It first started with discussions about breakin’s place in the 2018 Summer Youth Olympics. Older heads in the scene said it was a complicated process, the World Dance Sports Federation would have to have a clear plan and a lot of paperwork to be able to accept it as a category that they represented. Breakin’ was included in the Youth Olympics, and further proposed by the 2024 Paris Olympic Games organising committee as an additional sport, alongside skateboarding, sport climbing, and surfing. The International Olympic Committee (IOC) announced yesterday, Tuesday 8th December 2020, that Breakin’ is confirmed as a sport in the 2024 programme.
Check out https://www.breakingforgold.com/ for info on upcoming events and competitors.
The main and most discussed anxiety for any Head who’s been in this scene for a while, is that the culture will be misrepresented, poorly explained, or showcased to the masses with no cultural context. This is our job moving forward. We all have to let people know as this path unfolds onto what is quite literally, the world’s largest stage, the best way to represent us as a culture. This dance is called breakin’ or Bboyin’ not breakdance; it is part of a wider cultural movement including graffiti, DJing, beatboxing and MCing, and it can’t be divorced from the personality of the individual without losing its essence and what makes it special.
Another well fleshed out worry is that the music and judging systems will have to become standardised in order to formalise such a large and all encompassing competition. Heads will know that over the years, Bboy anthems have already been lost from big competitions due to international music rights, and the need to share content across online platforms such as Youtube, without getting censored or sued. Judging is also a hot topic – how does style and individual personality translate in a worldwide judging system, but how does it ever in any competition? Judging events has always set people off, from unconscious bias, to plain ignorance, differing opinions, to personal justification to the world and their B-mum post event from mid-battle scribbles; you will never please everyone.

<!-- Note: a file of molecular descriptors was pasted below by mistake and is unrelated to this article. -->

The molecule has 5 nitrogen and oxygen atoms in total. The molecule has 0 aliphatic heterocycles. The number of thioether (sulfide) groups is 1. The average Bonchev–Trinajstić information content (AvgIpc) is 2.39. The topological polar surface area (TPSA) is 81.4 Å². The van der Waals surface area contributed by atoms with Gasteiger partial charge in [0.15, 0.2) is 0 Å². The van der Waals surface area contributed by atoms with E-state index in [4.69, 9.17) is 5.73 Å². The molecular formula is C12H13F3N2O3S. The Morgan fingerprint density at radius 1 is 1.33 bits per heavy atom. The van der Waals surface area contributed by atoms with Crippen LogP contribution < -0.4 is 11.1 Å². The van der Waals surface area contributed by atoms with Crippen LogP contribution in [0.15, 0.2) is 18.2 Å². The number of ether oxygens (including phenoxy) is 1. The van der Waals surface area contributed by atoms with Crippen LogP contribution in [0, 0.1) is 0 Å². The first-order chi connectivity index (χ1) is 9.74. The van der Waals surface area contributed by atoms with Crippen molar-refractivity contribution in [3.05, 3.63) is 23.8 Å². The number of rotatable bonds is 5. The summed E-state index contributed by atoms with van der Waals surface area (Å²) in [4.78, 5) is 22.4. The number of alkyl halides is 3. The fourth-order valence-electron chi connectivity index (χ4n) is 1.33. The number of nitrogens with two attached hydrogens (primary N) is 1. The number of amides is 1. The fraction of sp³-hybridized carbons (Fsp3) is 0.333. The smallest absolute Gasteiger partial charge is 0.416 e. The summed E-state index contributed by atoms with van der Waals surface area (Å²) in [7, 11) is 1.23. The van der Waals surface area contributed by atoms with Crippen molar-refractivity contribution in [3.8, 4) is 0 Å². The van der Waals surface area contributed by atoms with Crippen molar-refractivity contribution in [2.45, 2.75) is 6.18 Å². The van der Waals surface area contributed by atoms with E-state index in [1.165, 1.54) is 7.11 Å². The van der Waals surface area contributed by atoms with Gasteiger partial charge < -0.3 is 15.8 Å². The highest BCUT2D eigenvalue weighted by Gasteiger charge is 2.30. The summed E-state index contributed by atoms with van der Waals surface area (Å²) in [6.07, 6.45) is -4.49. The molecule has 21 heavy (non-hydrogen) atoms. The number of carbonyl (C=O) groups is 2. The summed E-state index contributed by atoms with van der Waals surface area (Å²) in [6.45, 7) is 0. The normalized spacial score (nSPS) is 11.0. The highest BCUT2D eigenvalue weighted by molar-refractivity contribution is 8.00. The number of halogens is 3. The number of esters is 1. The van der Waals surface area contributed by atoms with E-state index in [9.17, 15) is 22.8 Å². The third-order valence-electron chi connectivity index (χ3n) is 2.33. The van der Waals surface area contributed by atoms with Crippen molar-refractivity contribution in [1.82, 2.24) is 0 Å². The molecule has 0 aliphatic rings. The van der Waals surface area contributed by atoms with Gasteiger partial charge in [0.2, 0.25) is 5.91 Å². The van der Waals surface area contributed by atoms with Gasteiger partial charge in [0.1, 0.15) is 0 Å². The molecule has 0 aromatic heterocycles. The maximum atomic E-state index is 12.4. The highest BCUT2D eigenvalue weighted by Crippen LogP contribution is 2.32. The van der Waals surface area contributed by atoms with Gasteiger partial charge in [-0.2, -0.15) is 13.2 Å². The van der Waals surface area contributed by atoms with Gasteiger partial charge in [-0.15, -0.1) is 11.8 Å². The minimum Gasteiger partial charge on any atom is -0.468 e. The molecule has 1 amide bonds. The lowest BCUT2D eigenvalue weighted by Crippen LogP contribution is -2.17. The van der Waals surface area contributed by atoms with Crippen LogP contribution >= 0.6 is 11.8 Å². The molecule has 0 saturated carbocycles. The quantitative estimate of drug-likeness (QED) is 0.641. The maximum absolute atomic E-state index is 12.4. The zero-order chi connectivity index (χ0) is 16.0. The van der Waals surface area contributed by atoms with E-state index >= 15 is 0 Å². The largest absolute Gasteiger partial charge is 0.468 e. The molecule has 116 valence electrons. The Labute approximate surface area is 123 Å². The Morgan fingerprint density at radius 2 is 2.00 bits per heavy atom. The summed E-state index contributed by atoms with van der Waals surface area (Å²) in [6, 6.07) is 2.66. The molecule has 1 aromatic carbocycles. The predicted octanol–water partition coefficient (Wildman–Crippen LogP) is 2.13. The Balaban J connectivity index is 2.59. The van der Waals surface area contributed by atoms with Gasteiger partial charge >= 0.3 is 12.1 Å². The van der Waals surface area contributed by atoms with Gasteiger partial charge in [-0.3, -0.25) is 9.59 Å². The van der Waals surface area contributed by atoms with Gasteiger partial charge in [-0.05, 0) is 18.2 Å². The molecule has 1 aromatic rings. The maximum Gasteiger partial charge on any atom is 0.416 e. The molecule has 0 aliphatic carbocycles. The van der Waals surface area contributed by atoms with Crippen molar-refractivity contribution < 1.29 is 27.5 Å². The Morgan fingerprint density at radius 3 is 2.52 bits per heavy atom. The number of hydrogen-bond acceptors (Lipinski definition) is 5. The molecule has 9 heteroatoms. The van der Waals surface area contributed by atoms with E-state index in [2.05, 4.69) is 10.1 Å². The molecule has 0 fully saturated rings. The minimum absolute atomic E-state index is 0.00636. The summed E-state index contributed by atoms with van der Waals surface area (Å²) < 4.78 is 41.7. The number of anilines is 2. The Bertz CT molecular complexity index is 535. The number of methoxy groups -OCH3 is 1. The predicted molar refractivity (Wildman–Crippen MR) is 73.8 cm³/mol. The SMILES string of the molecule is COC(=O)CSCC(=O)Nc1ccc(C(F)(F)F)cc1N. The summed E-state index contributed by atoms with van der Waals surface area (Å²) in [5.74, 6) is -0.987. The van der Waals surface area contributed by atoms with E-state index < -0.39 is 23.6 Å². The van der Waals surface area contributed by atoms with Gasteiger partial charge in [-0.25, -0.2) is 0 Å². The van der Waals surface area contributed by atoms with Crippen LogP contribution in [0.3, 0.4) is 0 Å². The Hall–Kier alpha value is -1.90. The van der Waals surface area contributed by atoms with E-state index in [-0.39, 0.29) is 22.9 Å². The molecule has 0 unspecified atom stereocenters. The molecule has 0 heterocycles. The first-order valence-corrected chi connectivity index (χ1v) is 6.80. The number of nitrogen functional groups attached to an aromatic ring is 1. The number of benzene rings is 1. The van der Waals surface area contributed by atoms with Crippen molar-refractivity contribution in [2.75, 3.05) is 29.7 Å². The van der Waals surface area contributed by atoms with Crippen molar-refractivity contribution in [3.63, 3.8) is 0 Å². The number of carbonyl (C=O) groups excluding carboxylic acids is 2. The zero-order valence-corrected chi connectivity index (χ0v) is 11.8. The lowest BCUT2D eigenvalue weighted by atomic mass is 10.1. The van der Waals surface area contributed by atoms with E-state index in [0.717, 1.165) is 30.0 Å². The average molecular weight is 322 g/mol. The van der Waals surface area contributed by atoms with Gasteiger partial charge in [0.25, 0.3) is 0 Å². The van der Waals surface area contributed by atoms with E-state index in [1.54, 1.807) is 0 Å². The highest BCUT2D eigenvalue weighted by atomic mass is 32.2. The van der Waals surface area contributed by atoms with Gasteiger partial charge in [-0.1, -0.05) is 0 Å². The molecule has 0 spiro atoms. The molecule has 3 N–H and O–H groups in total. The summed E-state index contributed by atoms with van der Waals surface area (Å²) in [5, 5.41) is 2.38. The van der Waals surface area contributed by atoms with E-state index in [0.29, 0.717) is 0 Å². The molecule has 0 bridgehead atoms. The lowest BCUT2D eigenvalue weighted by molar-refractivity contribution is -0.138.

Concerns over corruption within the Olympics and partnering with big corporations aren’t new either. The scene has been vocal over culture vultures and people capitalising on the assets of breakin’ for many years. Energy drink sponsored super crews have been the talk of the town for a moment, but we have to check our hypocrisy. We buy petrol and diesel at the expense of the environment, fill our houses with plastic waste and eat factory farmed meat, all supporting capitalist systems that keep an imbalanced global status quo. Maybe we need to check our standards if they’re not aligned. As Poe One says, ‘we live on stolen land.’
The benefits for the scene could be big, a larger platform, better supported upper tier of competing professionals, more research into training, diet, injury prevention and so on. More money. But the down side is the reclassification in many people’s eyes, of dance to sport. The concern that arts organisations such as ourselves will be supported less by third sector public funding is a real one, and one that we will have to learn to navigate in the inevitable future of dance meets sport.
Two other points to note, one good and one bad: The Olympic selection is making sure that there is an equal amount of male and female competitors, promoting gender equality across the event, in what is traditionally a chauvinistic, male dominated culture. The second point is that the Olympics are by nature Nationalistic, something that runs in antithesis to Hip Hop’s purpose of bringing people together and breaking down barriers. Nationalism can be a dangerous subject, especially in countries where it’s often hijacked by the far right and used as a vehicle for xenophobia and hate.
The message being broadcast by most futurists in the scene seems to be to ‘get with the programme, or get left behind.’ For everyone who is feeling left behind, I think it’s important to remember that change will always feel strange, and that this culture is robust enough to look after many camps and viewpoints. SIN Cru will always be a champion of the style, music, character, and culture that created the dance. Can’t Stop, Won’t Stop.